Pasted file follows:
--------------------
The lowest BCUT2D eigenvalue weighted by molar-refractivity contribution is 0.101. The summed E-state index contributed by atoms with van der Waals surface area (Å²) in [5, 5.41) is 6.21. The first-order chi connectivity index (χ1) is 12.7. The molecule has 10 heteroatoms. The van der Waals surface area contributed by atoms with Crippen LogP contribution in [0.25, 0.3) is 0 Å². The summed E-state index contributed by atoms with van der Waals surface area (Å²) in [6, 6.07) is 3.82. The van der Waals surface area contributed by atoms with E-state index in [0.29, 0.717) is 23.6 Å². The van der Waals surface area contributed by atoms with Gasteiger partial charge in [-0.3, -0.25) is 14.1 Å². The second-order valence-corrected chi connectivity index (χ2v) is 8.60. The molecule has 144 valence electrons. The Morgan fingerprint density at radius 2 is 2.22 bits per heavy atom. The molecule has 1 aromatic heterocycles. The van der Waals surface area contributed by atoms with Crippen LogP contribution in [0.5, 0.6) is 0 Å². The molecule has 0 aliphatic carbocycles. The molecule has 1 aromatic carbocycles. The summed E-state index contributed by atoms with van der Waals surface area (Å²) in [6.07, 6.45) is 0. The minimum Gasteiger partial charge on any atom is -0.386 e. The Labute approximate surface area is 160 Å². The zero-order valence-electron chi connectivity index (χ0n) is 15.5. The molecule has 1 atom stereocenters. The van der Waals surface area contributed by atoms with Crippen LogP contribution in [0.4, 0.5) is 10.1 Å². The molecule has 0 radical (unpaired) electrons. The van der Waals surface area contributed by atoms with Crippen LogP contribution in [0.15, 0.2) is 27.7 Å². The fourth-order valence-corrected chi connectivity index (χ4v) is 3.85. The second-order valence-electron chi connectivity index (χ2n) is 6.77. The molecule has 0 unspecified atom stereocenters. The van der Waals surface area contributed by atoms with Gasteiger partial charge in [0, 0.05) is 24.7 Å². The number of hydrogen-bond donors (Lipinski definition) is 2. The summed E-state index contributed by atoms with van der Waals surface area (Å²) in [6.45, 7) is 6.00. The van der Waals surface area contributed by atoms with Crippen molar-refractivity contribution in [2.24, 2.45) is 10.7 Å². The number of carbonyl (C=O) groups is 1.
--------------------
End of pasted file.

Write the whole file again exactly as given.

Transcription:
The lowest BCUT2D eigenvalue weighted by molar-refractivity contribution is 0.101. The summed E-state index contributed by atoms with van der Waals surface area (Å²) in [5, 5.41) is 6.21. The first-order chi connectivity index (χ1) is 12.7. The molecule has 10 heteroatoms. The van der Waals surface area contributed by atoms with Crippen LogP contribution in [0.25, 0.3) is 0 Å². The summed E-state index contributed by atoms with van der Waals surface area (Å²) in [6, 6.07) is 3.82. The van der Waals surface area contributed by atoms with E-state index in [0.29, 0.717) is 23.6 Å². The van der Waals surface area contributed by atoms with Gasteiger partial charge in [-0.3, -0.25) is 14.1 Å². The second-order valence-corrected chi connectivity index (χ2v) is 8.60. The molecule has 144 valence electrons. The Morgan fingerprint density at radius 2 is 2.22 bits per heavy atom. The molecule has 1 aromatic heterocycles. The van der Waals surface area contributed by atoms with Crippen LogP contribution in [0.5, 0.6) is 0 Å². The molecule has 0 aliphatic carbocycles. The molecule has 1 aromatic carbocycles. The summed E-state index contributed by atoms with van der Waals surface area (Å²) in [6.07, 6.45) is 0. The minimum Gasteiger partial charge on any atom is -0.386 e. The Labute approximate surface area is 160 Å². The zero-order valence-electron chi connectivity index (χ0n) is 15.5. The molecule has 1 atom stereocenters. The van der Waals surface area contributed by atoms with Crippen LogP contribution in [0.4, 0.5) is 10.1 Å². The molecule has 0 radical (unpaired) electrons. The van der Waals surface area contributed by atoms with Crippen LogP contribution in [0.15, 0.2) is 27.7 Å². The fourth-order valence-corrected chi connectivity index (χ4v) is 3.85. The second-order valence-electron chi connectivity index (χ2n) is 6.77. The molecule has 0 unspecified atom stereocenters. The van der Waals surface area contributed by atoms with Gasteiger partial charge in [0, 0.05) is 24.7 Å². The number of hydrogen-bond donors (Lipinski definition) is 2. The summed E-state index contributed by atoms with van der Waals surface area (Å²) in [6.45, 7) is 6.00. The van der Waals surface area contributed by atoms with Crippen molar-refractivity contribution in [2.24, 2.45) is 10.7 Å². The number of carbonyl (C=O) groups is 1.